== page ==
about school shootings. When I was writing No Killing in the
Hallways, I was an emotional wreck. Being a parent of two teenage
girls in school, and to research and write about what happened at V.
Tech and Columbine, was emotionally draining.
there one crime that sticks in your head and heart and haunts you?
most memorable time was writing about Jeffrey Dahmer. The following
is an excerpt from Case Closed: Serial Killers Captured and it broke
my heart to write it, it haunts me every day:
“In the wee
hours of May 27th, 1991, Konerak Sinthasomphone, fourteen, was
discovered wandering naked on the street, heavily drugged and
bleeding from his rectum. Two young women from theneighbourhood
found the confused young boy and called 911. Dahmer chased
after the boy to take him back to his apartment, but the women
stopped him. When the police arrived, Dahmer told them that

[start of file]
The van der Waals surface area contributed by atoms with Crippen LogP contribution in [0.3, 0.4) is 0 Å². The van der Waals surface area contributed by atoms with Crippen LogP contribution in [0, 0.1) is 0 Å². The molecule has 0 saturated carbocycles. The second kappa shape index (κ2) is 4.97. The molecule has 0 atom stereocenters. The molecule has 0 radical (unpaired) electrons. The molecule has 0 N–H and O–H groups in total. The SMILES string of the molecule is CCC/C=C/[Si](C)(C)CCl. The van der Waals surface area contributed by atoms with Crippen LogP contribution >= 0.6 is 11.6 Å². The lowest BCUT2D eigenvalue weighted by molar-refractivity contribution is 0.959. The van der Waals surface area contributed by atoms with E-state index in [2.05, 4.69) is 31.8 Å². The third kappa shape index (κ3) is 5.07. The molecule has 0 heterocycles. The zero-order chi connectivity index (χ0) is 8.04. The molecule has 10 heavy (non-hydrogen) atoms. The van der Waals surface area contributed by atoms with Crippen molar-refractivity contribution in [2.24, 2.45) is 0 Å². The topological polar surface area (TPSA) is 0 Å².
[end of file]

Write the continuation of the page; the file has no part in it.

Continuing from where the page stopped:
Sinthasomphone was his nineteen-year-old boyfriend, and they’d had
an argument while drinking. The two women were not pleased and
protested, but the two police officers turned the boy over to Dahmer.
The police later reported a strange smell inside Dahmer's apartment,
but did not investigate it. The smell was the body of Tony Hughes,
Dahmer's previous victim, decomposing in the bedroom. The two
policemen did not try to verify the boy’s age and also failed to
run the background check that would have revealed Dahmer as a
convicted child molester, registered sex offender, and still on
probation. Later that night, Dahmer killed and dismembered the young
lad, keeping his skull as a souvenir. Author Note: Officers Joseph P.